The application of these forms is governed by the use of accessors ’Complex:Real’ and ‘Complex:Img’. Any type that doesn’t conform to these accessors will not be processed by these forms of ‘Add’ and ‘Mul’. It works as desired;

EXPR>Complex:Cons(3 3) * Complex:Cons(0 1)
Complex:Cons(3 3) * Complex:Cons(0 1) => <Complex(-3 3)>
EXPR>Complex:Cons(1 2) + Complex:Cons(10 20)
Complex:Cons(1 2) + Complex:Cons(10 20) => <Complex(11 22)>

Looking back at the pole response, multiplication with the coefficient is actually the only thing ‘Pole-Response’ needs to be able to perform. Should it then work with our complex number type? Almost.

The compiler will spit out an error message, shortened here for brevity.

EXPR>Pole-Response(Complex:Cons(0.7 0.7))
Pole-Response(Complex:Cons(0.7 0.7)) => ** Specialization Error E-9995 **


:Mul (f Complex)
<< E-9996:No valid forms >>
< ... SNIP ... >
<< E:-9977:Exception (Multiplication failed for f Complex) >>

The compiler complains that there are no forms of ‘Mul’ that can accept arguments of type ‘f’ for float and ‘Complex’. Looking at the only multiplication in the filter, ‘p * pole’, we can deduce that the type of ‘p’ must be a float since ‘pole’ is something we pass directly as a complex number.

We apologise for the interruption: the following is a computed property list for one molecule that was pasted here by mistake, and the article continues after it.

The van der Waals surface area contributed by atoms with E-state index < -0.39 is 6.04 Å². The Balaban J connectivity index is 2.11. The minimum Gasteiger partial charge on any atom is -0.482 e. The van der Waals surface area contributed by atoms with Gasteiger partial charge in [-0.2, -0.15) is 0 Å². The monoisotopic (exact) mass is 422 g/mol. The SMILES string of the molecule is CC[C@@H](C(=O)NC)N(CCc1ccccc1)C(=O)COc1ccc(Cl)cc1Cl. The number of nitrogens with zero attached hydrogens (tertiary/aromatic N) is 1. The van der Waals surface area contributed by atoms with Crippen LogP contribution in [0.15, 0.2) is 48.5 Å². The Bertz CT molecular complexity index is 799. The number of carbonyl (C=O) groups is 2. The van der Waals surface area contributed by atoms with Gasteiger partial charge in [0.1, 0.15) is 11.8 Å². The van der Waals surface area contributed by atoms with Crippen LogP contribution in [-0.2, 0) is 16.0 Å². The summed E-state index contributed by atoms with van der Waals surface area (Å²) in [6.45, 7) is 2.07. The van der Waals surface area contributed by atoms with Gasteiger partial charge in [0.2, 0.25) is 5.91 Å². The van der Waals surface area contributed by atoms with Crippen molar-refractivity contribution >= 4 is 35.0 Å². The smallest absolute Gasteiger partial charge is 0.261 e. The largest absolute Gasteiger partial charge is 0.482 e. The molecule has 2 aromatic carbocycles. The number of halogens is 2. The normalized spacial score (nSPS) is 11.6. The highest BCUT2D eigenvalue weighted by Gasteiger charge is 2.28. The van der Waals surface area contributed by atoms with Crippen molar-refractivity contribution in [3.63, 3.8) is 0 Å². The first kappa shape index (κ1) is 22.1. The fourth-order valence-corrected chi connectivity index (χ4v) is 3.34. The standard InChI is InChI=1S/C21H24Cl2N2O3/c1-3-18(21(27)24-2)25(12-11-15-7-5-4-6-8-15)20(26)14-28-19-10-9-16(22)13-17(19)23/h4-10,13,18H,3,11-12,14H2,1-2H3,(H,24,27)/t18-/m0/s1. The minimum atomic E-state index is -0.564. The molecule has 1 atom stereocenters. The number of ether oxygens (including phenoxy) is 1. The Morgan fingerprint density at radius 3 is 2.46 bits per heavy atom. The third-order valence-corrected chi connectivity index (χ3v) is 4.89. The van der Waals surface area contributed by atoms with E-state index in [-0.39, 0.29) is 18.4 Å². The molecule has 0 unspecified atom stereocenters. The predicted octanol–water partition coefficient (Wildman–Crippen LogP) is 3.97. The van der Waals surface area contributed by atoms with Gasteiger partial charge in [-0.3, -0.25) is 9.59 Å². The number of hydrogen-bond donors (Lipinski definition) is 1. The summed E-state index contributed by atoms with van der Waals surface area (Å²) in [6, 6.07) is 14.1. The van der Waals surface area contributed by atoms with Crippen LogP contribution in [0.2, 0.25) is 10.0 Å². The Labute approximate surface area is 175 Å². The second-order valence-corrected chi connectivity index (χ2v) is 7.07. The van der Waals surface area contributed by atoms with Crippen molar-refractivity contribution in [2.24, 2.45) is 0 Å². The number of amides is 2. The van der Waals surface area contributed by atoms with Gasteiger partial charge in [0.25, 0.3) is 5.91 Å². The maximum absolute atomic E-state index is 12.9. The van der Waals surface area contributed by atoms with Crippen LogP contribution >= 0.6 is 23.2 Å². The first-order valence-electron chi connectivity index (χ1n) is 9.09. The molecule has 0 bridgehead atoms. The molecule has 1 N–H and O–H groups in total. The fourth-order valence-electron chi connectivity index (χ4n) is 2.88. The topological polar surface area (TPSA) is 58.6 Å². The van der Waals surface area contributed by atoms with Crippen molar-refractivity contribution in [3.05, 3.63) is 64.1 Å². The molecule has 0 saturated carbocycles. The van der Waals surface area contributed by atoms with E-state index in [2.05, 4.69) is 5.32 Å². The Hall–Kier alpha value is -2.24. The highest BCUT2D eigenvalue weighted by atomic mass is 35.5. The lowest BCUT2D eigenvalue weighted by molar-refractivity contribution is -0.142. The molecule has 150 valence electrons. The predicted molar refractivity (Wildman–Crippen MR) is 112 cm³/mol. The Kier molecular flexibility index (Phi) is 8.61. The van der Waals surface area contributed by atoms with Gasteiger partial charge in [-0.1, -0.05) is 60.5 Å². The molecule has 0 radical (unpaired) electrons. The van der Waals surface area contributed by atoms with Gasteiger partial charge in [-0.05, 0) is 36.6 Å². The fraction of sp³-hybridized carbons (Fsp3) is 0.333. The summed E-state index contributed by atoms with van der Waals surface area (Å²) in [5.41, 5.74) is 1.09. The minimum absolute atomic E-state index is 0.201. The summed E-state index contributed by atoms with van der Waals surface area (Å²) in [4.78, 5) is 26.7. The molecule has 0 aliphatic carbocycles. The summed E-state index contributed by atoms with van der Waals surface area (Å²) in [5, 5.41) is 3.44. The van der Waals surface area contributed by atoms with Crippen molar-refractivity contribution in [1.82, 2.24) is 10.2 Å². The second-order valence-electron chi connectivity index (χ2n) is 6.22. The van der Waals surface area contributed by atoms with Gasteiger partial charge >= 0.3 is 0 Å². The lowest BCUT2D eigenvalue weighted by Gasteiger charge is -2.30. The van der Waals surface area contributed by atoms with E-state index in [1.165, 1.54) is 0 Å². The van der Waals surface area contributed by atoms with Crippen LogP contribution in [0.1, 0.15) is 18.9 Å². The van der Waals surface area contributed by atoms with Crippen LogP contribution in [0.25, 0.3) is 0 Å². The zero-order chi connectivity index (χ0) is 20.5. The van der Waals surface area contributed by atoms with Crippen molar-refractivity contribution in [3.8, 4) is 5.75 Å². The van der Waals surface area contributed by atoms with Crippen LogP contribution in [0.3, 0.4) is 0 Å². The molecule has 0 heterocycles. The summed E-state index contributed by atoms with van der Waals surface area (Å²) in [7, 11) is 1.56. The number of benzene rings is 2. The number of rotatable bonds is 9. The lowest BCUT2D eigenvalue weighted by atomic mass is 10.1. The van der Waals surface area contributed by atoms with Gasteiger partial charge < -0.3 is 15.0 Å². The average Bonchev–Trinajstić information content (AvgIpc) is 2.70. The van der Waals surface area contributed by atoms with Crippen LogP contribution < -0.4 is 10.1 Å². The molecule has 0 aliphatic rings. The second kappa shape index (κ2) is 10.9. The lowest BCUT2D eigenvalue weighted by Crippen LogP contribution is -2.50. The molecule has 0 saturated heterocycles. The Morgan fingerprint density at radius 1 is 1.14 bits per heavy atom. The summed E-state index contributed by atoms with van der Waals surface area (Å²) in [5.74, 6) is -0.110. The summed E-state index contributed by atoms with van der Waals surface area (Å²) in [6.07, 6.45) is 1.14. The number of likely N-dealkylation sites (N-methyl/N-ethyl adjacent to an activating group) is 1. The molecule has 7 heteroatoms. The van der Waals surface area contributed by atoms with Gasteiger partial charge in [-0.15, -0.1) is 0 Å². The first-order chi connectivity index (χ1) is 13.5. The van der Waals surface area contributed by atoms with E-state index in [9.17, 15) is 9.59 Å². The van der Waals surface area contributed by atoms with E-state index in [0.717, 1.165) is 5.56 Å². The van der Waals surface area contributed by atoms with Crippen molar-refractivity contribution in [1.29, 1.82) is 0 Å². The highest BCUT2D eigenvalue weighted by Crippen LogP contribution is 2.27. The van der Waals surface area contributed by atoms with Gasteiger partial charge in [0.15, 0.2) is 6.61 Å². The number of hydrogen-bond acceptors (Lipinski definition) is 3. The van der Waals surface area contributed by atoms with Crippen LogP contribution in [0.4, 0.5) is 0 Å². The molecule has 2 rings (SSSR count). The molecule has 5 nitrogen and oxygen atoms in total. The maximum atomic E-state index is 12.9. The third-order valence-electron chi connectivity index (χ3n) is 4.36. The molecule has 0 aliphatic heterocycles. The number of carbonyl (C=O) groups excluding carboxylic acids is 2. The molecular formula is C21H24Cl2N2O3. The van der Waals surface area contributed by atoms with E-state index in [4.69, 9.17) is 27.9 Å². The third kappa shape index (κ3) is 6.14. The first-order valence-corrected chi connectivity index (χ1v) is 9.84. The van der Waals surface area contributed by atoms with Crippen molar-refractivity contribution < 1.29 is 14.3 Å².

Indeed, our unit delay is initialized with ’1, a function that returns a float. That is the source of the stray type in our program.

We could, of course, replace the expression with ‘z-1(‘Complex:Cons(1 0) p * pole)’. However, then our function would only accept a complex number.

We want to pick the initializer dynamically, according to the type of the coefficient. This can be accomplished by yet another function;

	zero = When(Type-Of(a) == Float '1
		    Type-Of(a) == Complex 'Complex:Cons(1 0))

Now, we can complete the generic pole response.

	out = z-1(unity(p) p * out)
	Generic-Pole = out

And enjoy the results…

>.\k2cli.exe --loop 4 .\part10-generics.k
K2CLI 0.1
(c) 2011 Vesa Norilo

Generic-Pole(0.8) => 1
Generic-Pole(0.8) => 0.8
Generic-Pole(0.8) => 0.64
Generic-Pole(0.8) => 0.512
EXPR>Generic-Pole(Complex:Cons(0.707 0.707))
Generic-Pole(Complex:Cons(0.707 0.707)) => <Complex(1 0)>
Generic-Pole(Complex:Cons(0.707 0.707)) => <Complex(0.707 0.707)>
Generic-Pole(Complex:Cons(0.707 0.707)) => <Complex(-0 0.999698)>
Generic-Pole(Complex:Cons(0.707 0.707)) => <Complex(-0.706787 0.706787)>

This may seem like more work than stirctly necessary, but keep in mind the implications. If everywhere in our code, we initialize delays with ‘unity’ and a similar ‘zero’ function, we can make our filters dynamically configurable to whatever signal and coefficients are being fed to them.

In addition, we can add further types without touching old code. All that would be needed is to implement the necessary arithmetic along with the agreed-upon initializer routines, and suddenly all our previous signal processing code is able to handle the newly minted type.

As a final note,

> .\k2cli.exe --audio-out "Audio:Clock(Complex:Real(Generic-Pole(Complex:Cons(Sqrt(0.99) 0.1))))" .\part10-generics.k

Is the sound of a pole very near to the unit circle.